A box blade can be tricky to fiddle with to get the angle just right for a decent crown. It’s not impossible, but it’s a steeper learning curve and can be frustrating at first.

Everything is a trade off though... think about how you could use either implement in a year, 5 years, 10 years. Both of these are implements that only get used occasionally throughout their lifetime and need to be stored for long periods of time. Factor that in as well.

Best of luck! Either one will work for you and toys is toys!
"A decent crown" with a box blade...... is mostly fantasy!
 

/pine

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"A decent crown" with a box blade...... is mostly fantasy!

LoL...There is a Gary Larson cartoon that shows some birds making some things...the caption reads "Non singing canaries have to take wood shop"...

Those that don't have the patience to master the learning curve of a BB are doomed to failure...

Actually creating a crown on a gravel lane with a box blade is one of the simpler things that a BB can do...
 

fried1765

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LoL...There is a Gary Larson cartoon that shows some birds making some things...the caption reads "Non singing canaries have to take wood shop"...

Those that don't have the patience to master the learning curve of a BB are doomed to failure...

Actually creating a crown on a gravel lane with a box blade is one of the simpler things that a BB can do...
A box blade cannot be angled, and thus cannot bring the migrated edge material to the center to help form a meaningful crown.
Box blades are not used to form the finished grade for new roadways.
A road grader is used......and an angled rear blade is simply a poor man's road grader.
 

ttener

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Here’s a couple YouTube’s that are offer excellent instructions on box blade use in general and one that explains angling. (None of them are mine. I don’t utube.)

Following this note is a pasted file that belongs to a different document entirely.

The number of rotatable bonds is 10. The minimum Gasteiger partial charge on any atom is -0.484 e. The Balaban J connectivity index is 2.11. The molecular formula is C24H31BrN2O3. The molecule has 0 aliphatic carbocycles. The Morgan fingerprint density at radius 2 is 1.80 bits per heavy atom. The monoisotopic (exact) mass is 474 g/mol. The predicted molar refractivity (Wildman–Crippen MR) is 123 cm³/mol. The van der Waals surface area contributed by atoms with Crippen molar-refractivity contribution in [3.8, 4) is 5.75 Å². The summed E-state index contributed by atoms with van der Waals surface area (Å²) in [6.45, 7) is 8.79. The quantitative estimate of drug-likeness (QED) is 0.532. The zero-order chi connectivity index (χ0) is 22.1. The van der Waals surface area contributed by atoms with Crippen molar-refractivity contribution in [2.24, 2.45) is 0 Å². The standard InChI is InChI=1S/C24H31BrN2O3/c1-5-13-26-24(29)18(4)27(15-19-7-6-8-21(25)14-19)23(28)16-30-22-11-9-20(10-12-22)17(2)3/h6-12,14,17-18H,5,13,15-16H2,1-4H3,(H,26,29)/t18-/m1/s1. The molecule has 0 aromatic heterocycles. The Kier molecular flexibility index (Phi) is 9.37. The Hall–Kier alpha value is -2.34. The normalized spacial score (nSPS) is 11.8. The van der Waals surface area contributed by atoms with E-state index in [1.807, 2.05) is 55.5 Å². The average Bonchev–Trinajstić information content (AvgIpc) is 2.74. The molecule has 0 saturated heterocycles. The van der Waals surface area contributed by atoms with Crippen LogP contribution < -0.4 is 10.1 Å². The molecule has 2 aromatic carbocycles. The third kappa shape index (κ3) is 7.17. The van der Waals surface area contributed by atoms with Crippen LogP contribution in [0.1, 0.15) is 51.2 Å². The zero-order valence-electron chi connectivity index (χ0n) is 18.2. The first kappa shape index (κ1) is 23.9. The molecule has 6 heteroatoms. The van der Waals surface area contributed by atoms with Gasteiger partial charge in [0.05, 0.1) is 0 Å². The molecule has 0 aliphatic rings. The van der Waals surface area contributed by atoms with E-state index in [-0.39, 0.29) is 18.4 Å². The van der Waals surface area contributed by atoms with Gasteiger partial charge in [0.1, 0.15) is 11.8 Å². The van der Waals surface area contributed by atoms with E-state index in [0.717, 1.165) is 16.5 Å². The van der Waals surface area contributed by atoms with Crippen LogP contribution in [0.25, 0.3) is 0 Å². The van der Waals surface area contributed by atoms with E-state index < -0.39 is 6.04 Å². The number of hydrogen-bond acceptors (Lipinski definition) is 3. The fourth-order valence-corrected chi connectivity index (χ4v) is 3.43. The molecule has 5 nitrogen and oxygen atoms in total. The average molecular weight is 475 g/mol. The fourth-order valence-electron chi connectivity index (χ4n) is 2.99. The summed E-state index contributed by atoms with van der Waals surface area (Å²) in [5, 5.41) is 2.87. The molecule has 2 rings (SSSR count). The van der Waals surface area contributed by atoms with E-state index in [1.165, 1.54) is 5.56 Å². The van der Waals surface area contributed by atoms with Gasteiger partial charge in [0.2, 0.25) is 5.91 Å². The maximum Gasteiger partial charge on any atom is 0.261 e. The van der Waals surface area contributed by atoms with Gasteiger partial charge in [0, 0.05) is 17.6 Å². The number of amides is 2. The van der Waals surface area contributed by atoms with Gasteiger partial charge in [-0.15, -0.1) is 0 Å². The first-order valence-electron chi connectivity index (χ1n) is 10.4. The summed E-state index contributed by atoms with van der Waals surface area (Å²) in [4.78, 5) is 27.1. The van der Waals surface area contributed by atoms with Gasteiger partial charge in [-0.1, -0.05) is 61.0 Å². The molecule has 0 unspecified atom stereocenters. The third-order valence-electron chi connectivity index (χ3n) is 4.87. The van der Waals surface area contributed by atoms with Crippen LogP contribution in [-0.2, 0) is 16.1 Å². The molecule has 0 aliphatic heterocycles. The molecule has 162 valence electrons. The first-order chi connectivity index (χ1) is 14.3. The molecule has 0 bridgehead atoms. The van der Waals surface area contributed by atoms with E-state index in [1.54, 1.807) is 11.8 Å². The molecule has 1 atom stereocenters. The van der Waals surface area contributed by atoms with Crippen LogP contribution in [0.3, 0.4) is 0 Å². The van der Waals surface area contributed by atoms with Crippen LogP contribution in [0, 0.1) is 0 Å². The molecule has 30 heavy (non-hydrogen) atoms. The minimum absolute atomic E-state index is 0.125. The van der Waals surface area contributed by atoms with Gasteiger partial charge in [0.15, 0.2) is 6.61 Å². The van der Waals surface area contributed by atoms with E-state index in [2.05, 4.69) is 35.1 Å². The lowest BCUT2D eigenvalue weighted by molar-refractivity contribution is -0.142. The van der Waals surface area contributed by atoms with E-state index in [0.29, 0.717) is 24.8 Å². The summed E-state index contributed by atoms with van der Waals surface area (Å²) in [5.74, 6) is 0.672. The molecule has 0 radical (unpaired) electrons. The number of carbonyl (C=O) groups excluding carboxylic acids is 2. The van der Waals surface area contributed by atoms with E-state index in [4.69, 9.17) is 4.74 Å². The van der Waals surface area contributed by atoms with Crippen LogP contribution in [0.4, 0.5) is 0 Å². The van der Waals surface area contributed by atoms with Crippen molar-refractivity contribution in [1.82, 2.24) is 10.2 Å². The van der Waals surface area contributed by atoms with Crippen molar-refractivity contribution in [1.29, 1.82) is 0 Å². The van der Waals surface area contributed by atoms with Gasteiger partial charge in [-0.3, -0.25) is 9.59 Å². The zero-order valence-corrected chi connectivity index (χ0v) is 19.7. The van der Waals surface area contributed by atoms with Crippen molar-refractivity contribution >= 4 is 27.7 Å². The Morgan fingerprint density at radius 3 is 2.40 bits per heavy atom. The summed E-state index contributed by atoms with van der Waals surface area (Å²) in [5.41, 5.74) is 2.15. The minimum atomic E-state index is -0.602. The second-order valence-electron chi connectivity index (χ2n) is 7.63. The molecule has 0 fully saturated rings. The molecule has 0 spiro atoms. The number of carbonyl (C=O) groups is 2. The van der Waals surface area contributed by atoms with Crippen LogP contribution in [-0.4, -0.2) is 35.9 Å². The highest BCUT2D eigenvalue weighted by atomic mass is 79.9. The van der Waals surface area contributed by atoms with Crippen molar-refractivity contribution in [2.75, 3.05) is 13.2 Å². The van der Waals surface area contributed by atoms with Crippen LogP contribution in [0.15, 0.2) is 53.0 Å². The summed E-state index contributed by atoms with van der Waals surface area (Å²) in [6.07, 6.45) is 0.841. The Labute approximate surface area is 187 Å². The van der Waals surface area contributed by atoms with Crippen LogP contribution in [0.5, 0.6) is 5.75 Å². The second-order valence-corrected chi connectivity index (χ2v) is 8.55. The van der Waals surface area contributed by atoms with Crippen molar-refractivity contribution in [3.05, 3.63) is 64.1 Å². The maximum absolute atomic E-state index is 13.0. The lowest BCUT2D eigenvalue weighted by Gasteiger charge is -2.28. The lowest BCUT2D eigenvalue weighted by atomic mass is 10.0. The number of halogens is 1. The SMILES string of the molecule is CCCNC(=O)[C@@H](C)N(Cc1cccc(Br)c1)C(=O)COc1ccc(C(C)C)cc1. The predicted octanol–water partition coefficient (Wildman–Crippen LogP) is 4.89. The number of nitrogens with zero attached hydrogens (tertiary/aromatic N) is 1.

fried1765

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Here’s a couple YouTube’s that are offer excellent instructions on box blade use in general and one that explains angling. (None of them are mine. I don’t utube.)


Nothing in either of those videos explains how to angle a box blade, because box blades are not normally built to be angled!
Box blades can be tilted, but not angled.
 

deezler

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Exactly, and if you tilt a box blade to the side, they carve a ditch on the road edge, and pull material until it falls out towards the center of the road lane. Repeat on each side, and you have.... a crown. Magical.

Not my favorite way to do it either, but maybe give it a rest now lol.
 

TractorGuy

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If I could only get one attachment to deal with that it would be a grader blade. The biggest one my tractor could pull. Ideally you want it to be as wide as the tractor with it set at 30 degrees or so.
 

CoyPatton

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Thank you Bukit. I'll see if I can convince my husband on the top and tilt. Is it expensive and/or difficult to install if you're handy?

If you have rear remotes already on your tractor it is a breeze to install and consist of a few fittings 4 hoses and a hydraulic top link and a hydraulic tilt linkage.